This section is from the book "A Treatise On Therapeutics, And Pharmacology Or Materia Medica Vol1", by George B. Wood. Also available from Amazon: Part 1 and Part 2.
This very useful and popular preparation is made by macerating powdered opium, camphor, benzoic acid, oil of anise, and honey, in diluted alcohol. Opium is the chief active ingredient, and camphor next in importance. The others may be considered merely as adjuvants, to improve the flavour, and render the tincture more acceptable to the stomach. Liquorice was formerly used in its preparation, and still is used by some apothecaries, though it has been omitted in the process of the Pharmacopoeia, in consequence of the strong resemblance it occasions in the colour of the tincture to that of laudanum, and of the fatal errors that have originated in this cause. Certainly a little doubtful improvement in the taste should not be put into competition with life.
This tincture may be used when small doses of opium are indicated, and especially when its operation as a nervous stimulant is wanted. It is somewhat more stimulating than laudanum, and usually very acceptable to the stomach. It is much used in cough mixtures, but should not be given in the early stages of catarrhal affections, nor until expectoration shall have been established. It is better adapted to chronic catarrh, phthisis, asthmatic disease with copious expectoration, and pertussis at an advanced period, than to acute bronchial affections, except in their declining or suppurative stage. In slight diarrhoea, when the indication is simply to arrest the discharges, it is very useful; and it is an admirable remedy in the affection, as it occurs during the prevalence of epidemic cholera. It may also be usefully employed in slight gastric and intestinal pains or spasms, as an anodyne and carminative. To fulfil this indication it may often be used advantageously in infancy; but great care should be taken not to abuse it.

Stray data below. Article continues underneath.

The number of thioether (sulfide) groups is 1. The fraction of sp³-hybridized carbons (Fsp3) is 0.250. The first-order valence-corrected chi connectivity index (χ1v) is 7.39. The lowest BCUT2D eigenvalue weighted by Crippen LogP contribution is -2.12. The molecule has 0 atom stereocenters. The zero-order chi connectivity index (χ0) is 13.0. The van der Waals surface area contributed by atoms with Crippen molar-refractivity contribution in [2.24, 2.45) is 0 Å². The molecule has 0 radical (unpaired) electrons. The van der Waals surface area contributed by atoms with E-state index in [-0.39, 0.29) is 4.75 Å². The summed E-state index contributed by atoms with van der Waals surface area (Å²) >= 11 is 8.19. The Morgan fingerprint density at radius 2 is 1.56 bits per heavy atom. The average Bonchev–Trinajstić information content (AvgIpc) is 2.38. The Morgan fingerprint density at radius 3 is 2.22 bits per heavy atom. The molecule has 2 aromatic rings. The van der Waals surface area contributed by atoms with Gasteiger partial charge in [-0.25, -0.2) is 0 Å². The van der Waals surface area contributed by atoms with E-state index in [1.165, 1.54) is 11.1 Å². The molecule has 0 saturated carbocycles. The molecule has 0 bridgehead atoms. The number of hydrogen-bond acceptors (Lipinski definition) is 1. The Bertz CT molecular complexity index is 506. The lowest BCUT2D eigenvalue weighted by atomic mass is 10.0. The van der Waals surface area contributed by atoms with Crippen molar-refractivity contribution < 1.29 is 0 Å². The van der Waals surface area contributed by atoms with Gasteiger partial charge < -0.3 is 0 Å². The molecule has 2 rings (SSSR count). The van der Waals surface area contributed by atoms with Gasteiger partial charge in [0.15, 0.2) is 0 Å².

Containing only about one grain of opium in half a fluidounce, this tincture is not calculated to produce the full anodyne or soporific effects of that medicine. The dose of it, for the purposes for which it is usually employed, is a fluidrachm for an adult, and from three up to twenty drops for an infant, during the first and second year, being graduated to the age. It is rendered turbid by the addition of water, in consequence of the precipitation of the camphor.
Care must be taken not to confound this preparation with the ammo-niated tincture of opium, which has been used in Scotland under the name of paregoric, though very different from the above. It is readily distinguished by its ammoniacal odour and taste, and is seldom if ever prepared in this country,.